Players should be wary of using health supplements made in South America, the International Tennis Federation (ITF) said, after banning Chile's Nicolas Jarry for 11 months for an anti-doping violation.
Jarry was provisionally suspended in January, after metabolites of two substances on WADA's (World Anti Doping Association) banned list - ligandrol and the anabolic steroid stanozolol - showed up in a urine sample he gave while playing for Chile at the Davis Cup Finals in Madrid, at the end of last year.
After an investigation, the ITF said it accepted the 24-year-old's explanation as to how the substances entered his system - namely that he had taken "multi-vitamins" made in Brazil that his doctor had recommended because they were supposedly free from banned substances.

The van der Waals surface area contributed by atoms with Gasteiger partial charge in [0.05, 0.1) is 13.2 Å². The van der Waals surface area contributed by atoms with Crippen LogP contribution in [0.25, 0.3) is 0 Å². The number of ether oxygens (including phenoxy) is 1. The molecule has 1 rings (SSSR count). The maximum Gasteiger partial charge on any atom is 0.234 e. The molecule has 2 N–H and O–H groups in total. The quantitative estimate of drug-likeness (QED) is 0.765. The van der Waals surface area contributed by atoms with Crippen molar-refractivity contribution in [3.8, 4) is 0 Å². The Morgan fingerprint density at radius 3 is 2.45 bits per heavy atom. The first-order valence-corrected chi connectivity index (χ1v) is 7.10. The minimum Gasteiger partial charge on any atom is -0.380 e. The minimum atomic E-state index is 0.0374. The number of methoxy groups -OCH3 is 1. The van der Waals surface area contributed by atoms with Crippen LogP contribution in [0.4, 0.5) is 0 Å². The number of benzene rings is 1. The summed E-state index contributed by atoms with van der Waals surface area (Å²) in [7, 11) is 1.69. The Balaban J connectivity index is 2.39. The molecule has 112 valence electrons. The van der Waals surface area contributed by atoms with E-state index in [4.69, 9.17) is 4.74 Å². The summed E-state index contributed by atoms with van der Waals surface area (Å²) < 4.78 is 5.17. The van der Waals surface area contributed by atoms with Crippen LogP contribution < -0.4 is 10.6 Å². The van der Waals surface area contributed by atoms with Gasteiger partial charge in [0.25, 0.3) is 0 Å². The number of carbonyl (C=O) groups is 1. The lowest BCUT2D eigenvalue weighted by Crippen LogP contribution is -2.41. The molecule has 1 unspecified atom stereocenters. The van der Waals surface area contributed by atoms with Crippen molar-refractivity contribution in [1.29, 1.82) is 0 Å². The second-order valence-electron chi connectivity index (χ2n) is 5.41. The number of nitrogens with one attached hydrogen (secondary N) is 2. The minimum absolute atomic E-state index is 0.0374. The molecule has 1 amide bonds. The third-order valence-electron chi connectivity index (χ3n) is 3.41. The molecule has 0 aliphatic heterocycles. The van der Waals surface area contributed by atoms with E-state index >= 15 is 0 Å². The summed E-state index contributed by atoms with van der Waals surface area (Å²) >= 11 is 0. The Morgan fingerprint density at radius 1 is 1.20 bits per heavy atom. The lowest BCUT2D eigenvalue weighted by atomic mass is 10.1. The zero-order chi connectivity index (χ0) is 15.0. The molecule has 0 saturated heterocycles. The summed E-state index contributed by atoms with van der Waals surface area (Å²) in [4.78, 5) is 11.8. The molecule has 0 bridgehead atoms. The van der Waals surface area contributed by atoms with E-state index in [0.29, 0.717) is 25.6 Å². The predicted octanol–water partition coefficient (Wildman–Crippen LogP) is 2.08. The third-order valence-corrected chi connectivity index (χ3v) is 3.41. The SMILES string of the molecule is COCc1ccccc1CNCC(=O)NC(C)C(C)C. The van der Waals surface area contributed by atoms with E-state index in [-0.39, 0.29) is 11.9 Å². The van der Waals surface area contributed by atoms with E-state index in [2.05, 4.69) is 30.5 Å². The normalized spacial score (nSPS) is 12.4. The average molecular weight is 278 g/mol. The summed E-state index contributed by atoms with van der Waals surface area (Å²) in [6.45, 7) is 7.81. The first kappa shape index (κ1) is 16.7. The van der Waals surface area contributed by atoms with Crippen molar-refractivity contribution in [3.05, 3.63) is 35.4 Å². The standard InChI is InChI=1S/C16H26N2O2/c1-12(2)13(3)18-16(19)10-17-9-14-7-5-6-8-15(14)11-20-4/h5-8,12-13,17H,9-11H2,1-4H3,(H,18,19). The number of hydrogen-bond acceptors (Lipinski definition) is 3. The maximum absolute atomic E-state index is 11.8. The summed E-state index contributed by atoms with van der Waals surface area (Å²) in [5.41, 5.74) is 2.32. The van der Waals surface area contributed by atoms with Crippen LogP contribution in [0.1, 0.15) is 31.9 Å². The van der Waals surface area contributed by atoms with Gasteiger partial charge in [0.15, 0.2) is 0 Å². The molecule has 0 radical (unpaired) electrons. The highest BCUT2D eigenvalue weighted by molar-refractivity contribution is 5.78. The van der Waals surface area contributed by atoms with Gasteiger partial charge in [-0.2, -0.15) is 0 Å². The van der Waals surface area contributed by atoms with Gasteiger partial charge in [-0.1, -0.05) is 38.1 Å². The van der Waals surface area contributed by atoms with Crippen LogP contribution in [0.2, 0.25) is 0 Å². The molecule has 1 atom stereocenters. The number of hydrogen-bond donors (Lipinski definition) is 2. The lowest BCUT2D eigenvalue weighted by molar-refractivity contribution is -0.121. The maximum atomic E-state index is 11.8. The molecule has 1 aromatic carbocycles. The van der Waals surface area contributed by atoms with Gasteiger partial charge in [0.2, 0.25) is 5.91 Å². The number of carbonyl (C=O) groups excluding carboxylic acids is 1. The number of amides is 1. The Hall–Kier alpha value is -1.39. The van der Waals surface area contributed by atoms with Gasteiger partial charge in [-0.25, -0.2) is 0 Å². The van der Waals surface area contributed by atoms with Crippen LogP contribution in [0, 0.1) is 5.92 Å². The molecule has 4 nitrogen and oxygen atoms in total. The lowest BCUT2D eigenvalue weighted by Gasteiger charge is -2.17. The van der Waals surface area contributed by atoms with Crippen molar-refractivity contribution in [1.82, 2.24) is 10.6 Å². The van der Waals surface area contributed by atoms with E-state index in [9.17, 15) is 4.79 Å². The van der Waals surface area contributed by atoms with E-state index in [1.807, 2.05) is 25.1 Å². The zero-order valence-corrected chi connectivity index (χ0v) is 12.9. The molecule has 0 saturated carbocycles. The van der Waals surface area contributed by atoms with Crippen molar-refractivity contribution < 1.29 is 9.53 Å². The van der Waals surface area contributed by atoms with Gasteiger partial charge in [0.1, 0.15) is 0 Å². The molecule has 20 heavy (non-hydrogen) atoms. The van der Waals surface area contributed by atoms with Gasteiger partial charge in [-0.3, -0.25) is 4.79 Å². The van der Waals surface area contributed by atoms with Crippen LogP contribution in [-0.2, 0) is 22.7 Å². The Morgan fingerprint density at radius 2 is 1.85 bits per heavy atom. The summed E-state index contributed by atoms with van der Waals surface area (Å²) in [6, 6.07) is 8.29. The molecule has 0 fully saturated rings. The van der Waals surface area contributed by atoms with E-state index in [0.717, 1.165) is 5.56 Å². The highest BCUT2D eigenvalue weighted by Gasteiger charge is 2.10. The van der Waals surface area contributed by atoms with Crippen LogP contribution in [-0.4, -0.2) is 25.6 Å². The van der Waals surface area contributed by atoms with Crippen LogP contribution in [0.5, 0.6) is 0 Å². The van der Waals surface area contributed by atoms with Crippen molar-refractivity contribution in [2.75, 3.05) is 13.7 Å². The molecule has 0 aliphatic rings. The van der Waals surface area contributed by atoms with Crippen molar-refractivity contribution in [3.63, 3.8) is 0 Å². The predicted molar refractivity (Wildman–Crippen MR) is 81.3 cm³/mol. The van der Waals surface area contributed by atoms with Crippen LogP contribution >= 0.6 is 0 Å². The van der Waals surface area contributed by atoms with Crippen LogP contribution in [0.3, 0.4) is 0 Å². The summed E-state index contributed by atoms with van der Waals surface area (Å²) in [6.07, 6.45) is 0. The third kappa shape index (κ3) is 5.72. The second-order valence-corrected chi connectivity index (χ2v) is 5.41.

Despite clearing him of significant fault or negligence for his violation, the ITF still imposed a sanction, although his period of ineligibility will be back-dated to start on the date of the last occurrence of his violation (December 16).
He will lose any prize money and ranking points earned at the Davis Cup and subsequent events. Jarry, who reached as high as 38th in the world last July, will be free to resume his career on November 16.
"With a clear conscience I tell you that we were able to prove in the investigation carried out by the ITF that the prohibited substances identified in the test, were originated in the Brazilian laboratory which cross-contaminated my vitamins," Jarry said in a statement on his Twitter account.
"I have accepted the 11-month sanction offered by the ITF."